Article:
Emma Markowitz lives on the remote island of Trevett. The home-schooled high school junior won an international award for her groundbreaking research.
BOOTHBAY, Maine — There’s a lot to be learned from your parents and their experiences. Emma Markowitz is following in her parents’ footsteps in the world of science. Through her research, she could be changing the way infections are treated, starting with horses’ hooves.
“I’ve always been intrinsically motivated by science,” Emma said. “I’ve always picked up my mom’s microbiology books and studied seawater samples under my microscope at home.”
In fact, Emma’s parents, Steve and Lisa, put in a lab. Emma has spent years in barns with her mother, who now works as a farrier (a craftsperson who cleans and shoes horses’ hooves). Emma has also grown up around beehives, learning about colonies and honey with her father.
Both careers led Emma to some research. Could certain strains of honey, already packed with antimicrobials, be a natural alternative to antibiotics?
“I was initially looking to help diabetics, specifically diabetic ulcers, with honey, but I did not have access to humans,” she said. “So I turned to what I did have access to, which was horses.”
Emma researched a variety of honeys originating from different nectars.
“I found that Manuka honey was the best at inhibiting certain bacterial strains,” she said.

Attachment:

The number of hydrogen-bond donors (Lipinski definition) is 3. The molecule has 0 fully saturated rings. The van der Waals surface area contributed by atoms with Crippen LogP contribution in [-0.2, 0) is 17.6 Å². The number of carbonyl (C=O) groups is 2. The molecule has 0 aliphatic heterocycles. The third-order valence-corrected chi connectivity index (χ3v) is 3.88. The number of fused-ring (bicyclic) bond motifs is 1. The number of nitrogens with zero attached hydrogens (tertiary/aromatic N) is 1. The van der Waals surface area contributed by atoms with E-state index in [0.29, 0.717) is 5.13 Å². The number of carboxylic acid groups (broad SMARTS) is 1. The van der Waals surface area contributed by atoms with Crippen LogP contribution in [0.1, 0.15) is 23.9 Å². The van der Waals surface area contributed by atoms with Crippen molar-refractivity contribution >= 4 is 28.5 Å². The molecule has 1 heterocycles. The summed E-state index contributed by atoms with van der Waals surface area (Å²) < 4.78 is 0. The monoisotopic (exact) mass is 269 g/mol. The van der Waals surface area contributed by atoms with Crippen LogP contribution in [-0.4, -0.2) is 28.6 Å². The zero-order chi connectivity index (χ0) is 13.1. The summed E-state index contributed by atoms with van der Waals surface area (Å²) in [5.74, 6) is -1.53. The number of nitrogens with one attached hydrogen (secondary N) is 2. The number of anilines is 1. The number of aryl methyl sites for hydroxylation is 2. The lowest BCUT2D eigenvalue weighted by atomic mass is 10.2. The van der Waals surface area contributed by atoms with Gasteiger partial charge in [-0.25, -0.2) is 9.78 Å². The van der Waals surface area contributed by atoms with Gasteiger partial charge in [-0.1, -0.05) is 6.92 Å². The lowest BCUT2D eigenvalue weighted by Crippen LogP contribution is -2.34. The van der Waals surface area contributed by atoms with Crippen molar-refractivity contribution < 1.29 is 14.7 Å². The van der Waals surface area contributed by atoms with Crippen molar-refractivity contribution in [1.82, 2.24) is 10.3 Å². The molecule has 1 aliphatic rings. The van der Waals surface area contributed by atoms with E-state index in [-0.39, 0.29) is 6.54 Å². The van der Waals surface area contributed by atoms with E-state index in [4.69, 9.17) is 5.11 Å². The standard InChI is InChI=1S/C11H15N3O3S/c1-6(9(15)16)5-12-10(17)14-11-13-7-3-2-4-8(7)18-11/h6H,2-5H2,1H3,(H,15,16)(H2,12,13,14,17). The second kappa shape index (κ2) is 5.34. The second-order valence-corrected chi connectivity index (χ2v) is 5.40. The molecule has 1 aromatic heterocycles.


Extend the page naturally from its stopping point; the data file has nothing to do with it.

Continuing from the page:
She focused that research on healing white line disease, which can lead to deformities in horses’ hooves.
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“I separated my horses into two categories: the ones who didn’t have the products and the ones who did have the product. The ones who did saw improvements within weeks,” Emma said.
Not only was her product and wrap a natural alternative to sometimes overused antibiotics, but it was also more efficient.
“The ones who did not have the product were very jealous and wanted the product,” she said. “And I have a lot of people who are already waiting to see if they can buy the product that I created.”
The product won her a second-place award at the Regeneron International Science and Engineering Fair, where Emma competed against peers from all over the world.
“I got to meet a lot of people from different backgrounds, which was amazing. It’s just indescribable how many people are there and how passionate they are about their research,” she said.
The high school junior already has offers to join research projects at colleges throughout New England.
“I just want everyone to know that even if you’re home-schooled and you don’t have the resources available in your community, you can definitely reach out, and there are so many people willing to help,” Emma said.
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